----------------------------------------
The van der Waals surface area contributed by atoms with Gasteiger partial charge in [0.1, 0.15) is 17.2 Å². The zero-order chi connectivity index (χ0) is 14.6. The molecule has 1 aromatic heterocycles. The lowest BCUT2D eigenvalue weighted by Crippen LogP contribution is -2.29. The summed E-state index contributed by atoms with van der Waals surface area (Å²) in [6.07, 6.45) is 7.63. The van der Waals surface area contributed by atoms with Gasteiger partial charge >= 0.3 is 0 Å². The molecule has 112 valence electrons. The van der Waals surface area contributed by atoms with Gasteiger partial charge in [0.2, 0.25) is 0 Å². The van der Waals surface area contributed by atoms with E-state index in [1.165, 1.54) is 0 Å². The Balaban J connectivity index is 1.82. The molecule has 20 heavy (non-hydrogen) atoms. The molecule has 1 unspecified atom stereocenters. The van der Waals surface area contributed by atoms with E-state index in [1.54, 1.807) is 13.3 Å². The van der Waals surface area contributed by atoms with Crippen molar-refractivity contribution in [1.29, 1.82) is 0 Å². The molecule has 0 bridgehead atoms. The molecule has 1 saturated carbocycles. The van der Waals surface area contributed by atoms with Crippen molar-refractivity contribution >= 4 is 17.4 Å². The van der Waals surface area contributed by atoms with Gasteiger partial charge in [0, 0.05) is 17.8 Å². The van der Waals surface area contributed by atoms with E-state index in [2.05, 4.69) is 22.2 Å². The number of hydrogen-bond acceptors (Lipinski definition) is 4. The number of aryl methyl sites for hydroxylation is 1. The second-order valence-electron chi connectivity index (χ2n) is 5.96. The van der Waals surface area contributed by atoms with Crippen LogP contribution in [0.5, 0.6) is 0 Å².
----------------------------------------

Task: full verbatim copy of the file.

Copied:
The van der Waals surface area contributed by atoms with Gasteiger partial charge in [0.1, 0.15) is 17.2 Å². The zero-order chi connectivity index (χ0) is 14.6. The molecule has 1 aromatic heterocycles. The lowest BCUT2D eigenvalue weighted by Crippen LogP contribution is -2.29. The summed E-state index contributed by atoms with van der Waals surface area (Å²) in [6.07, 6.45) is 7.63. The van der Waals surface area contributed by atoms with Gasteiger partial charge >= 0.3 is 0 Å². The molecule has 112 valence electrons. The van der Waals surface area contributed by atoms with Gasteiger partial charge in [0.2, 0.25) is 0 Å². The van der Waals surface area contributed by atoms with E-state index in [1.165, 1.54) is 0 Å². The Balaban J connectivity index is 1.82. The molecule has 20 heavy (non-hydrogen) atoms. The molecule has 1 unspecified atom stereocenters. The van der Waals surface area contributed by atoms with E-state index in [1.54, 1.807) is 13.3 Å². The van der Waals surface area contributed by atoms with Crippen molar-refractivity contribution in [1.29, 1.82) is 0 Å². The molecule has 0 bridgehead atoms. The molecule has 1 saturated carbocycles. The van der Waals surface area contributed by atoms with Crippen molar-refractivity contribution >= 4 is 17.4 Å². The van der Waals surface area contributed by atoms with Gasteiger partial charge in [0, 0.05) is 17.8 Å². The van der Waals surface area contributed by atoms with E-state index in [2.05, 4.69) is 22.2 Å². The number of hydrogen-bond acceptors (Lipinski definition) is 4. The number of aryl methyl sites for hydroxylation is 1. The second-order valence-electron chi connectivity index (χ2n) is 5.96. The van der Waals surface area contributed by atoms with Crippen LogP contribution in [0.5, 0.6) is 0 Å².